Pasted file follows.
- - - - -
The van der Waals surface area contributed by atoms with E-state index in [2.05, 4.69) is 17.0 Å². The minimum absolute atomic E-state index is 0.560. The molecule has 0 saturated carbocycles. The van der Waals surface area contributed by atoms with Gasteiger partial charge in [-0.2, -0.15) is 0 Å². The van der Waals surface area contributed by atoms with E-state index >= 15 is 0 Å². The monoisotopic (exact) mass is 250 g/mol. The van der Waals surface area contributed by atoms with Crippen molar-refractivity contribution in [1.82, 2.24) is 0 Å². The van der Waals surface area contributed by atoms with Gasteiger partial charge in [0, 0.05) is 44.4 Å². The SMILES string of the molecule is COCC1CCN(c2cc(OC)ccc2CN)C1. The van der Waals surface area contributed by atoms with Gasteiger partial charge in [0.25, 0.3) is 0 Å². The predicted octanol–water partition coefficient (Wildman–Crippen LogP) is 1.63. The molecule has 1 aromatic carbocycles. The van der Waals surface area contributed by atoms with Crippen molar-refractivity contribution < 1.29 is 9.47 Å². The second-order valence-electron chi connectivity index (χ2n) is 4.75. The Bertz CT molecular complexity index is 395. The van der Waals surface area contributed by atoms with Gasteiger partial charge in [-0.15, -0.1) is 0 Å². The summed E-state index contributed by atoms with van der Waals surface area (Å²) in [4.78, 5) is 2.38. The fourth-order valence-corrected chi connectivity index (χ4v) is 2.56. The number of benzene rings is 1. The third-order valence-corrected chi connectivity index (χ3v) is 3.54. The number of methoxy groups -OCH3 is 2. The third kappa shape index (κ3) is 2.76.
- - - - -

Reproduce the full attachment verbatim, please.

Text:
The van der Waals surface area contributed by atoms with E-state index in [2.05, 4.69) is 17.0 Å². The minimum absolute atomic E-state index is 0.560. The molecule has 0 saturated carbocycles. The van der Waals surface area contributed by atoms with Gasteiger partial charge in [-0.2, -0.15) is 0 Å². The van der Waals surface area contributed by atoms with E-state index >= 15 is 0 Å². The monoisotopic (exact) mass is 250 g/mol. The van der Waals surface area contributed by atoms with Crippen molar-refractivity contribution in [1.82, 2.24) is 0 Å². The van der Waals surface area contributed by atoms with Gasteiger partial charge in [0, 0.05) is 44.4 Å². The SMILES string of the molecule is COCC1CCN(c2cc(OC)ccc2CN)C1. The van der Waals surface area contributed by atoms with Gasteiger partial charge in [0.25, 0.3) is 0 Å². The predicted octanol–water partition coefficient (Wildman–Crippen LogP) is 1.63. The molecule has 1 aromatic carbocycles. The van der Waals surface area contributed by atoms with Crippen molar-refractivity contribution < 1.29 is 9.47 Å². The second-order valence-electron chi connectivity index (χ2n) is 4.75. The Bertz CT molecular complexity index is 395. The van der Waals surface area contributed by atoms with Gasteiger partial charge in [-0.15, -0.1) is 0 Å². The summed E-state index contributed by atoms with van der Waals surface area (Å²) in [4.78, 5) is 2.38. The fourth-order valence-corrected chi connectivity index (χ4v) is 2.56. The number of benzene rings is 1. The third-order valence-corrected chi connectivity index (χ3v) is 3.54. The number of methoxy groups -OCH3 is 2. The third kappa shape index (κ3) is 2.76.